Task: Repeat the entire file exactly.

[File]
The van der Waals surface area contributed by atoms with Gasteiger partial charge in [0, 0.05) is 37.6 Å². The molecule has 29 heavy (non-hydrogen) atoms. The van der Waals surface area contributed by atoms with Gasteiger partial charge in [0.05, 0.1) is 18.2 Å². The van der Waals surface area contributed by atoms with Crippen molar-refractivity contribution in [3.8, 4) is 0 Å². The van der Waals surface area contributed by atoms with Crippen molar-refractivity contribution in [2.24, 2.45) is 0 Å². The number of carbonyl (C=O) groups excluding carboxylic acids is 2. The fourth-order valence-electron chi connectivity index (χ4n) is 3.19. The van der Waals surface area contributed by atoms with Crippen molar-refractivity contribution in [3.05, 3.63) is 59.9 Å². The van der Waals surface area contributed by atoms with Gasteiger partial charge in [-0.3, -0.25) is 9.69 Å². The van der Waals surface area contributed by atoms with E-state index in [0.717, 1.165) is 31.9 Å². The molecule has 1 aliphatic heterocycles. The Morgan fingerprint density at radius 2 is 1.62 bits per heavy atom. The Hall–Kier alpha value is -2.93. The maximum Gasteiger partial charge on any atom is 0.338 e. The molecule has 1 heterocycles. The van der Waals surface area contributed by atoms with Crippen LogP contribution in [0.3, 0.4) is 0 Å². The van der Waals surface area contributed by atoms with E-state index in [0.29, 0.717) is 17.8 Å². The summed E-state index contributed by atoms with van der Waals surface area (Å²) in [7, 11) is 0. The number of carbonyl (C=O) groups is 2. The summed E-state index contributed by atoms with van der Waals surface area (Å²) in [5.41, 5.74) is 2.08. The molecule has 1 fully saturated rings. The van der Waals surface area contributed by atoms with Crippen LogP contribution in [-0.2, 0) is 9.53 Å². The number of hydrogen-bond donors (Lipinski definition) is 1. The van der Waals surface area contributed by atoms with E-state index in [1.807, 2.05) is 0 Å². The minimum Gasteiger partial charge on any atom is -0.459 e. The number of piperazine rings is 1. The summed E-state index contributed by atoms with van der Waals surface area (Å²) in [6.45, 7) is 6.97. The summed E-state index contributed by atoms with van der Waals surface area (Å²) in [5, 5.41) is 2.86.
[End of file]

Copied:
The van der Waals surface area contributed by atoms with Gasteiger partial charge in [0, 0.05) is 37.6 Å². The molecule has 29 heavy (non-hydrogen) atoms. The van der Waals surface area contributed by atoms with Gasteiger partial charge in [0.05, 0.1) is 18.2 Å². The van der Waals surface area contributed by atoms with Crippen molar-refractivity contribution in [3.8, 4) is 0 Å². The van der Waals surface area contributed by atoms with Crippen molar-refractivity contribution in [2.24, 2.45) is 0 Å². The number of carbonyl (C=O) groups excluding carboxylic acids is 2. The fourth-order valence-electron chi connectivity index (χ4n) is 3.19. The van der Waals surface area contributed by atoms with Crippen molar-refractivity contribution in [3.05, 3.63) is 59.9 Å². The van der Waals surface area contributed by atoms with Gasteiger partial charge in [-0.3, -0.25) is 9.69 Å². The van der Waals surface area contributed by atoms with E-state index in [0.717, 1.165) is 31.9 Å². The molecule has 1 aliphatic heterocycles. The Morgan fingerprint density at radius 2 is 1.62 bits per heavy atom. The Hall–Kier alpha value is -2.93. The maximum Gasteiger partial charge on any atom is 0.338 e. The molecule has 1 heterocycles. The van der Waals surface area contributed by atoms with Crippen LogP contribution in [0.3, 0.4) is 0 Å². The van der Waals surface area contributed by atoms with E-state index in [0.29, 0.717) is 17.8 Å². The summed E-state index contributed by atoms with van der Waals surface area (Å²) in [7, 11) is 0. The number of carbonyl (C=O) groups is 2. The summed E-state index contributed by atoms with van der Waals surface area (Å²) in [5.41, 5.74) is 2.08. The molecule has 1 fully saturated rings. The van der Waals surface area contributed by atoms with Crippen LogP contribution in [-0.2, 0) is 9.53 Å². The number of hydrogen-bond donors (Lipinski definition) is 1. The van der Waals surface area contributed by atoms with E-state index in [1.807, 2.05) is 0 Å². The minimum Gasteiger partial charge on any atom is -0.459 e. The number of piperazine rings is 1. The summed E-state index contributed by atoms with van der Waals surface area (Å²) in [6.45, 7) is 6.97. The summed E-state index contributed by atoms with van der Waals surface area (Å²) in [5, 5.41) is 2.86.